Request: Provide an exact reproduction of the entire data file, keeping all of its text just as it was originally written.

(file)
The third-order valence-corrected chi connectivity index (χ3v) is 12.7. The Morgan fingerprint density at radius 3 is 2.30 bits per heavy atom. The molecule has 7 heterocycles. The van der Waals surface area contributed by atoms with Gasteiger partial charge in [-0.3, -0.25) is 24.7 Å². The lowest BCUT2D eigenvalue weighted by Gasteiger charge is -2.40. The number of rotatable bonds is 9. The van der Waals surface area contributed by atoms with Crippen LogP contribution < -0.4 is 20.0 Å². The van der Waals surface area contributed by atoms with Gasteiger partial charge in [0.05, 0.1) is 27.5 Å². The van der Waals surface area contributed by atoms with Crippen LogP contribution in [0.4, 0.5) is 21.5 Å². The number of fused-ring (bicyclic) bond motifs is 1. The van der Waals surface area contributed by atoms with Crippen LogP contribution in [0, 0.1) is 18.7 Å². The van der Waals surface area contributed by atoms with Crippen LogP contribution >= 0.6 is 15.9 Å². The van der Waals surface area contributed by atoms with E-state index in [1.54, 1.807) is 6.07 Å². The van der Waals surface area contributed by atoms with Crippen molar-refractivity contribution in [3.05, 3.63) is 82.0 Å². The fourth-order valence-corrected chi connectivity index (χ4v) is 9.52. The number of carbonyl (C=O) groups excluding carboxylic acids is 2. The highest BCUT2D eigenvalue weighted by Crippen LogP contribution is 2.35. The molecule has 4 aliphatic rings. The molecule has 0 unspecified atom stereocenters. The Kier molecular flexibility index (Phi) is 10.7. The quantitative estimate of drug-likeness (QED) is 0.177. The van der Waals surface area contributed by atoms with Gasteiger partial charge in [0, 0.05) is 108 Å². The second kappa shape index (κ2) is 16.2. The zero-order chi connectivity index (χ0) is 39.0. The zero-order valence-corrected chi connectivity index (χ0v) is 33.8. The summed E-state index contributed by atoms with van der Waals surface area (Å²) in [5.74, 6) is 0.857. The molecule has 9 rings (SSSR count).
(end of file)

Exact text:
The third-order valence-corrected chi connectivity index (χ3v) is 12.7. The Morgan fingerprint density at radius 3 is 2.30 bits per heavy atom. The molecule has 7 heterocycles. The van der Waals surface area contributed by atoms with Gasteiger partial charge in [-0.3, -0.25) is 24.7 Å². The lowest BCUT2D eigenvalue weighted by Gasteiger charge is -2.40. The number of rotatable bonds is 9. The van der Waals surface area contributed by atoms with Crippen LogP contribution < -0.4 is 20.0 Å². The van der Waals surface area contributed by atoms with Gasteiger partial charge in [0.05, 0.1) is 27.5 Å². The van der Waals surface area contributed by atoms with Crippen LogP contribution in [0.4, 0.5) is 21.5 Å². The number of fused-ring (bicyclic) bond motifs is 1. The van der Waals surface area contributed by atoms with Crippen LogP contribution in [0, 0.1) is 18.7 Å². The van der Waals surface area contributed by atoms with Crippen LogP contribution >= 0.6 is 15.9 Å². The van der Waals surface area contributed by atoms with E-state index in [1.54, 1.807) is 6.07 Å². The van der Waals surface area contributed by atoms with Crippen molar-refractivity contribution in [3.05, 3.63) is 82.0 Å². The fourth-order valence-corrected chi connectivity index (χ4v) is 9.52. The number of carbonyl (C=O) groups excluding carboxylic acids is 2. The highest BCUT2D eigenvalue weighted by Crippen LogP contribution is 2.35. The molecule has 4 aliphatic rings. The molecule has 0 unspecified atom stereocenters. The Kier molecular flexibility index (Phi) is 10.7. The quantitative estimate of drug-likeness (QED) is 0.177. The van der Waals surface area contributed by atoms with Gasteiger partial charge in [0, 0.05) is 108 Å². The second kappa shape index (κ2) is 16.2. The zero-order chi connectivity index (χ0) is 39.0. The zero-order valence-corrected chi connectivity index (χ0v) is 33.8. The summed E-state index contributed by atoms with van der Waals surface area (Å²) in [5.74, 6) is 0.857. The molecule has 9 rings (SSSR count).